When it comes to girls, financial services must be structured to meet their unique needs. This means reaching beyond the traditional, as adolescent girls have differing levels of vulnerability. Merely connecting girls to microlending institutions won’t work, because:
- Many girls can’t qualify for credit for a number of reasons: lack of collateral, experience, age, or because they don’t have the necessary documentation, such as government-issued identification cards.
- They lack physical access to the microfinance institutions as the majority are based in urban centres and towns, and most girls live in rural areas.
- Their businesses and enterprises are usually too small, requiring savings of as little as $10 to get started. This could be saved from savings or group loans.
A way to address these challenges lies in promoting savings alongside financial literacy. Girls can practice their new skills, gain confidence with their own money and take "safer" risks as they learn and save. They can also match some of their savings to a loan to minimise the risk of a larger loan.
Village Savings and Loans Associations are a safe way of giving girls access to credit.
Think globally, act locally
One model that shows promise is the Village Savings and Loan Association (VSLA). It is a self-managed and self-capitalised microfinance structure that offers simple, flexible, sustainable and informal savings and lending systems, and it’s aimed at members in markets outside the reach of formal financial institutions.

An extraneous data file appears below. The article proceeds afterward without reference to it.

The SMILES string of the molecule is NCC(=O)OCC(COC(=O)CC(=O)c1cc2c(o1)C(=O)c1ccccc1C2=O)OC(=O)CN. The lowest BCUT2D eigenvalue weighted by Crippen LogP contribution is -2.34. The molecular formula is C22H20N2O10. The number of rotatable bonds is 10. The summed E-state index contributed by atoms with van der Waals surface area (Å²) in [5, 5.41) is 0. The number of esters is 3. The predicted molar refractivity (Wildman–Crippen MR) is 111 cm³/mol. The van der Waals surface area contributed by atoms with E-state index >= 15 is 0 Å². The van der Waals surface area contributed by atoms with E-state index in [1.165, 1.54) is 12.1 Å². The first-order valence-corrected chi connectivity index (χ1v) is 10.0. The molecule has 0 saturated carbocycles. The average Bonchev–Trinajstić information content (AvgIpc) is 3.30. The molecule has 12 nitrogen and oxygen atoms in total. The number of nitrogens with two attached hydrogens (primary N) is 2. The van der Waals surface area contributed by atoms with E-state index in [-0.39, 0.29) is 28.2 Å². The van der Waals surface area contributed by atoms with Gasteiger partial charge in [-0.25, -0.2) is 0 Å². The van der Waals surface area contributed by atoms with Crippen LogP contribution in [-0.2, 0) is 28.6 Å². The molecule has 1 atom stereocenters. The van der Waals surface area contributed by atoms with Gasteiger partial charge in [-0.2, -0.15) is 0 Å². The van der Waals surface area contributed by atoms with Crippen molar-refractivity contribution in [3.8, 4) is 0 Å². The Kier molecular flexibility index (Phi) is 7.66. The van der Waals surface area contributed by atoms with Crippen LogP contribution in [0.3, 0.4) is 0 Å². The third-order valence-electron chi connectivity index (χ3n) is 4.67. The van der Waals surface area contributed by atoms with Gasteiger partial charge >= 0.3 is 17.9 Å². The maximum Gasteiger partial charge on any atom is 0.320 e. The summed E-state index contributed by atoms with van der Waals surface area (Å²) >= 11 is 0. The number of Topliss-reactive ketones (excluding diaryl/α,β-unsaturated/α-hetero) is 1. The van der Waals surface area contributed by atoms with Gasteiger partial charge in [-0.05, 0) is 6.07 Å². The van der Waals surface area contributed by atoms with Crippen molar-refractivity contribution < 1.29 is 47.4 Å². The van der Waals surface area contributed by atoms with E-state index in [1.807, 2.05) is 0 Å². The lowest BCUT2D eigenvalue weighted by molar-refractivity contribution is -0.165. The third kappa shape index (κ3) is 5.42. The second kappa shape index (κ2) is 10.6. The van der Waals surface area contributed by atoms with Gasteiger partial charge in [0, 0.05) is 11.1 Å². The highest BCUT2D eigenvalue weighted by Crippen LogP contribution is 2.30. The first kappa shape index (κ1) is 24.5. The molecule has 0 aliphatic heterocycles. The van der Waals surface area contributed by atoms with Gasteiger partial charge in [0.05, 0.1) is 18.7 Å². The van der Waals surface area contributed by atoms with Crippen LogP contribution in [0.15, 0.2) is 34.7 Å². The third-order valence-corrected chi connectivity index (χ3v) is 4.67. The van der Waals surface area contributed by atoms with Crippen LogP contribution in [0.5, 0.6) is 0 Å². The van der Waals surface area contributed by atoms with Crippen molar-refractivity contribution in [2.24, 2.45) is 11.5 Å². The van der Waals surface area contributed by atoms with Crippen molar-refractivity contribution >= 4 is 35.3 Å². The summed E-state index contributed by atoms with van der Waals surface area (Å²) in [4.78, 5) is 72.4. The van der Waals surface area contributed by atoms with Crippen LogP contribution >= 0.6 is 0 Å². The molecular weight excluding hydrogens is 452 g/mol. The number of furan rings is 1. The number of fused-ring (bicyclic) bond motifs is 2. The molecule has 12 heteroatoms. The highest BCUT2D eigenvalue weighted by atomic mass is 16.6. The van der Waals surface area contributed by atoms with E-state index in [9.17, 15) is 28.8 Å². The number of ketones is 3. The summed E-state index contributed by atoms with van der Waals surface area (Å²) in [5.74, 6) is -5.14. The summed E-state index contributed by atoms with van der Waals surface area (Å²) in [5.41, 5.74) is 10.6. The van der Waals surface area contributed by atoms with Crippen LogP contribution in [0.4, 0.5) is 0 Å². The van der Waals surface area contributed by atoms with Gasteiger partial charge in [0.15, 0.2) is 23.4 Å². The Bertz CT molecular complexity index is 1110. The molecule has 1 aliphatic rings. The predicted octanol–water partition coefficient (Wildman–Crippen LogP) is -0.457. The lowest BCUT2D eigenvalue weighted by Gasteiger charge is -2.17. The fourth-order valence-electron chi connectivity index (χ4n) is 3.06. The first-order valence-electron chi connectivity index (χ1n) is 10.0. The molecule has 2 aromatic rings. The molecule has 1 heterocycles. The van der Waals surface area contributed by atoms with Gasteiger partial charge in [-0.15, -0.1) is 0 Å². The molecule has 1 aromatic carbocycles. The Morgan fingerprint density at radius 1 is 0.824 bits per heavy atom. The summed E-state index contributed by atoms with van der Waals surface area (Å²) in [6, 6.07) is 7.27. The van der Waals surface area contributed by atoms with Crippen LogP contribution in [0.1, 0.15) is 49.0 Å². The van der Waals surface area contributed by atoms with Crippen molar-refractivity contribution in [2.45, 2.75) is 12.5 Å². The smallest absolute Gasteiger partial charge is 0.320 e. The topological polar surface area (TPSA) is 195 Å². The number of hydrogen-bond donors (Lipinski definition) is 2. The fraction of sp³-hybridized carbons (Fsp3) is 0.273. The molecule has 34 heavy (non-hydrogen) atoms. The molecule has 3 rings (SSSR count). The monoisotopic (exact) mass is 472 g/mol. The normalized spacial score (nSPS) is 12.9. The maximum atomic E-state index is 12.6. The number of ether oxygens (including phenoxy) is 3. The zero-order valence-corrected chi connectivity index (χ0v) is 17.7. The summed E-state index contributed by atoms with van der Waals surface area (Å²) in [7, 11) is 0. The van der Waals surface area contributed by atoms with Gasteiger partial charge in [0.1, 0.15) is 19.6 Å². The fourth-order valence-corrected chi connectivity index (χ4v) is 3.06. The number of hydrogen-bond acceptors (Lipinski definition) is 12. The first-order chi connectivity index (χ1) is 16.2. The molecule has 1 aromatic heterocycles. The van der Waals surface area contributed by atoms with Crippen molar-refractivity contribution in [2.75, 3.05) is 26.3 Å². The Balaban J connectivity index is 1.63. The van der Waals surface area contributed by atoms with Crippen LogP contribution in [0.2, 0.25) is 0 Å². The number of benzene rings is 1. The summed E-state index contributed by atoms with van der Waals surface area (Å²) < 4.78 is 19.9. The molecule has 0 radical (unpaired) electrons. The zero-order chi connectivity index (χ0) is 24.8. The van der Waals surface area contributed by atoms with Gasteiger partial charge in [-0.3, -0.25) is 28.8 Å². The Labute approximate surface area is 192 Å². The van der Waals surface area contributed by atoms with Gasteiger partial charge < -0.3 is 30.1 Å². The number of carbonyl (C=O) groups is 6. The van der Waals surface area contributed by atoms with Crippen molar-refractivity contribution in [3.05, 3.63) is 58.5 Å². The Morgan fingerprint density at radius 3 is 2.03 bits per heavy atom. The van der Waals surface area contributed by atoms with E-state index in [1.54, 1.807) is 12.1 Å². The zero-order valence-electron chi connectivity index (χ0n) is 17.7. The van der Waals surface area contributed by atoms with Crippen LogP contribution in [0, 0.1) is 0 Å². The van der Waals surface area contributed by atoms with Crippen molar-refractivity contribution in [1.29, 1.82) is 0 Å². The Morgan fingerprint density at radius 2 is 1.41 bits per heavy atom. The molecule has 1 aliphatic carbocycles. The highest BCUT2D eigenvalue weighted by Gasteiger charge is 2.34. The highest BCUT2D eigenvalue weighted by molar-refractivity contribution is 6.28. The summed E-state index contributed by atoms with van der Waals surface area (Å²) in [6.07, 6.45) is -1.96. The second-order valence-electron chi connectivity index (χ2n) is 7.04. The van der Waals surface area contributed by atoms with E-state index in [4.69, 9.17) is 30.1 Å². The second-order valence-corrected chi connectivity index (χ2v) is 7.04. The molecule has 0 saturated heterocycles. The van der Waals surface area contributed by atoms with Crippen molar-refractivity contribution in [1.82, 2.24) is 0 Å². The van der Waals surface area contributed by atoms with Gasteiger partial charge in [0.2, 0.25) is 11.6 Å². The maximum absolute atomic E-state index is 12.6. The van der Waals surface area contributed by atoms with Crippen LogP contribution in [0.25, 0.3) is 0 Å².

Once they are part of a VSLA, girls save predefined amounts on a weekly basis in self-managed pools of funds. When VSLAs are girl-only, they can set some of their own governance, giving them a certain amount of control by lending from their own savings and deciding the interest rate to charge on loans. This is a safe way of giving girls access to credit.
An added benefit is that VSLAs offer a safe space where girls can meet and make friends, develop trust and engage with role models, as well as acquire financial literacy skills. Group lending with frequent meetings increases social capital by broadening and deepening social networks, and this gives girls greater control over their lives.
Group-based saving also can help girls access formal financial institutions, since money is pooled in much larger amounts. When the fund grows, groups can decide to deposit it into a bank or microfinance lender. VSLAs prepare girls to deal with these institutions.
Better data needed
At the moment very little data exists on the global impact of microcredit – particularly for girls and women – making it too easy for critics to say that subsidies for microcredit schemes would be better used on other development projects, such as building roads, schools and hospitals.
But Jackline, Merrim and Agustina show that when microfinance reaches girls and women it can enable them to take control of their lives, invest the money for the benefit of the whole community and create sustainable economies from the bottom up.
In other words, subsidising microloans doesn’t have to mean no roads, hospitals and schools.
“When I graduate I want to open a centre where I will educate little kids with English and help them to study,” says Meerim. “I want to work in foreign countries and make international relations between Kyrgyzstan and other countries. [I want to] be developing our economics.”